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'Bosch' review: In season 5, still TV's best-written cop drama

Titus Welliver, left, as homicide Det. Harry

 Titus Welliver, left, as homicide Det. Harry Bosch and Jamie Hector as Det. Jerry Edgar on  "Bosch." Photo Credit: Amazon Prime Studios/Aaron Epstein

SERIES "Bosch"

WHEN | WHERE Season 5 starts streaming Friday on Amazon Prime Video.

WHAT IT’S ABOUT The Los Angeles District Attorney's Office has been presented new evidence indicating a vicious killer that Hollywood Homicide Det. Harry Bosch (Titus Welliver) put away decades ago may have been framed with evidence planted by the cops. If this is overturned, then all of Harry’s other convictions — too many to count — will be challenged. For help he turns to an unlikely ally, top defense attorney Honey Chandler (Mimi Rogers), a recent nemesis and now powerful ally. Harry's partner, Jerry Edgar (Jamie Hector), has his back, as usual, but is pursuing a complicated and deadly case of his own. The fifth season begins with a Keystone Kops car crash, with units responding to a  robbery in progress at a pharmacy. Some seriously bad gangsters involved in an opioid pill mill make their escape, and a pair of beloved detectives may take the fall.

Meanwhile, Bosch’s daughter, Maddie (Madison Lintz), gets a temp job at the D.A.’s office, which puts her in a unique position to learn a little more about her father’s accusers.

This season is based — loosely — on Michael Connelly’s 2017 novel, “Two Kinds of Truth.” The first five episodes (of 10) were offered for review.

MY SAY This newest season of Amazon Prime’s hidden gem is something of a reset because the cold case that consumed Harry over most of the first four seasons is now behind him. His mother’s killer has finally been caught. Harry can now move on with his life.

As if: “Bosch” fans know better than anyone that nothing from Bosch’s past is ever truly in the past. People and baggage turn up at regular intervals to challenge his worldview or to subvert it, or to drag him down into the underworld of the eternally damned with them. (Harry wasn’t named after Hieronymus Bosch, great Dutch painter of the underworld, for nothing.)

So “something” of a reset only. The past is clawing at him once again, raising doubts about his old-school methods and whether his zeal in pursuit of justice may have briefly clouded his judgment when he was a young cop. “There are two kinds of truth, Mads,” he tells his daughter late one night, with the dazzling sprawl of L.A. stretching out to the horizon below them.  “The kind that comes from darkness and that’s manipulated for someone’s self-interest and the kind you carry inside and know it’s real.”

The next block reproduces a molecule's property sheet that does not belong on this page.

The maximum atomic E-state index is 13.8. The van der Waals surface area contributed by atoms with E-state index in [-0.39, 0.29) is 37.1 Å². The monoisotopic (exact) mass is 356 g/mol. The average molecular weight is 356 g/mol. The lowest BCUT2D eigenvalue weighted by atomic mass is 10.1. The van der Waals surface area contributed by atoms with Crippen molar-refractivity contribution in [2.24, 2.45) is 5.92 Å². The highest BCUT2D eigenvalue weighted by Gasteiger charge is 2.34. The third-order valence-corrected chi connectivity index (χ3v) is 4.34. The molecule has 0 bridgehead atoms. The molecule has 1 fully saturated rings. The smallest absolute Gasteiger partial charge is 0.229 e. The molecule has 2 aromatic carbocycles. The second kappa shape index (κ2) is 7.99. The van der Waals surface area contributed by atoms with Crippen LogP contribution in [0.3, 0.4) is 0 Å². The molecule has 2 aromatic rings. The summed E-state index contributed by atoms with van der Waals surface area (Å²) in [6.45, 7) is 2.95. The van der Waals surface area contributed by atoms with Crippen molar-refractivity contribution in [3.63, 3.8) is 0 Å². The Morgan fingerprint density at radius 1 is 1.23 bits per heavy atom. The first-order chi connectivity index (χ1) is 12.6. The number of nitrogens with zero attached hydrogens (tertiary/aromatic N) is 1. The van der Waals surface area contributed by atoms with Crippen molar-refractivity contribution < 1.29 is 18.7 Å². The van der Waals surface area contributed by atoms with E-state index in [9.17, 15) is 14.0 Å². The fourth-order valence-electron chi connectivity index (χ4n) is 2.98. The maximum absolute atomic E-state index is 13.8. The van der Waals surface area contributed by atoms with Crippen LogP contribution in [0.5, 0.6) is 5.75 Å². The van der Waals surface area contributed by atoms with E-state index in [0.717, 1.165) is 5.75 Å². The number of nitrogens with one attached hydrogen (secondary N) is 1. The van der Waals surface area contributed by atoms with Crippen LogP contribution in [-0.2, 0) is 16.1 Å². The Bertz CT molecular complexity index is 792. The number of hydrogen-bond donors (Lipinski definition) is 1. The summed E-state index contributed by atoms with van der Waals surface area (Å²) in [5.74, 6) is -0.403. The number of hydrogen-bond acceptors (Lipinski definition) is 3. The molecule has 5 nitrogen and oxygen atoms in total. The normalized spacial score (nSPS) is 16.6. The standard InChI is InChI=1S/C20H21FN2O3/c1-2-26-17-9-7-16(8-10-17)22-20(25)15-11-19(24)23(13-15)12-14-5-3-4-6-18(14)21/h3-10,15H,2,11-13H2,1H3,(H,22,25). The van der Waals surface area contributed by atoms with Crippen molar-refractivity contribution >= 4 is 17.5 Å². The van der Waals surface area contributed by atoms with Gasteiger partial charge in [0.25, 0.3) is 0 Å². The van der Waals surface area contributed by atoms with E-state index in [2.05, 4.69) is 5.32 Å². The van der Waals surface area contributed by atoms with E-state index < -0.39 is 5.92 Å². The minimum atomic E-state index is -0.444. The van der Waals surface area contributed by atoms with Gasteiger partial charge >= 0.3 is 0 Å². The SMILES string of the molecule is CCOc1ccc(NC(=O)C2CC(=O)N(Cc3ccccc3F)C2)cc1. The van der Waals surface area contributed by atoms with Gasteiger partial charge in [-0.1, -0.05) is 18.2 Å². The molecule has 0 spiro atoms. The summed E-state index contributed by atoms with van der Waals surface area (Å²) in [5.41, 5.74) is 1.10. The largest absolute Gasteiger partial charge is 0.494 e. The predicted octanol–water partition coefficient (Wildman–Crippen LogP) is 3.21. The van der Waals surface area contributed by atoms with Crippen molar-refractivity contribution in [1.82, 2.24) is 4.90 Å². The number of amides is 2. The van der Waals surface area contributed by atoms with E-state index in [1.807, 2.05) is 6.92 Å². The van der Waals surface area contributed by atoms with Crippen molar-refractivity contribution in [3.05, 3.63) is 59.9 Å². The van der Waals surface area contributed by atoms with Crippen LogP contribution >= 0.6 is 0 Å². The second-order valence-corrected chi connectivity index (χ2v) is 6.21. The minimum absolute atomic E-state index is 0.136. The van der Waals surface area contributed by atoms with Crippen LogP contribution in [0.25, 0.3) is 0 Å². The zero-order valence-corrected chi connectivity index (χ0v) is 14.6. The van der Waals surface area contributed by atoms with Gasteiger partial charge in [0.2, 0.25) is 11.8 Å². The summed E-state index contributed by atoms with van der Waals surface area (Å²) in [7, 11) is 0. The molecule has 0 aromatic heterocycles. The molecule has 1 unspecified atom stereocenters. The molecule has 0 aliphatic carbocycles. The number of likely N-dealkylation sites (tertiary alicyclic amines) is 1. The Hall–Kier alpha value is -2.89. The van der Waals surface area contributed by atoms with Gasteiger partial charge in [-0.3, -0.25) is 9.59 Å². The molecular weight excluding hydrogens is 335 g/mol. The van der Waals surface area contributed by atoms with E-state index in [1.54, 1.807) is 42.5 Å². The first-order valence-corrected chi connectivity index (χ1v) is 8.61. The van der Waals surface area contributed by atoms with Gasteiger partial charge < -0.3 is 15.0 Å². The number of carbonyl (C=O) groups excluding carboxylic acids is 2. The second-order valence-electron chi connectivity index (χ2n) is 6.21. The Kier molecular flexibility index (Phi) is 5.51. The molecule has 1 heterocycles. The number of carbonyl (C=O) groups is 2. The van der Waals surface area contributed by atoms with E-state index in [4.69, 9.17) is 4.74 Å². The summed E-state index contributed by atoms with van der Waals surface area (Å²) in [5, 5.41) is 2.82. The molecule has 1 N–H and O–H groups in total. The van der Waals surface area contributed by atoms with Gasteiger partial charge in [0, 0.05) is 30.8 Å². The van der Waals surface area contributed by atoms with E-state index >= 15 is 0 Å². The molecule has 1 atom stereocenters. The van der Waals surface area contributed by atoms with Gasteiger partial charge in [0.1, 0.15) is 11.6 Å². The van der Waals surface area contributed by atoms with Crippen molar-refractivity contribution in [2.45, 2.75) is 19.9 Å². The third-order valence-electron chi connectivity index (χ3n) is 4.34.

Fans well know the kind that Harry carries inside, and how he goes about in pursuit of it. That gives this latest challenge at least a whiff of plausibility.

But a whiff only. One of the many pleasures of “Bosch” is that we know Bosch will always prevail, along with that truth he carries inside. Getting him past the obstacles placed in his way count as some of other pleasures, and this new season offers a few of those, too. As usual, the highest levels of government and the LAPD may (or may not) be involved. Then there’s another complication — an old colleague, or lover (and it is unclear how much pleasure was mixed with business at the time), may be out to get Harry.

The other pleasures remain intact. It’s hard to think of a more sharply drawn or better-written cop drama on TV than this one. That’s probably because there isn’t one. And by now, the cast is like an extended family, each member esteemed, and each one contributing to the whole. The gang’s all back, along with some new and potentially valuable members, including “Sons of Anarchy's” Ryan Hurst, who plays a private investigator in the employ of Honey Chandler. Detective and Boy Scout Rondell Pierce (DaJuan Johnson) has a new partner, too, played by veteran Jacqueline Obradors (“NYPD Blue”).

Meanwhile, other intrigues abound: Hollywood Homicide is on the chopping block, and so are its two seasoned detectives, Moore, aka “Crate” (Gregory Scott Cummins), and Johnson, aka “Barrel” (Troy Evans.)

A sixth season (which has already begun production) without Crate and Barrel? Yeah, right. As if.

BOTTOM LINE One of TV’s most irresistible binges remains irresistibly binge-worthy.

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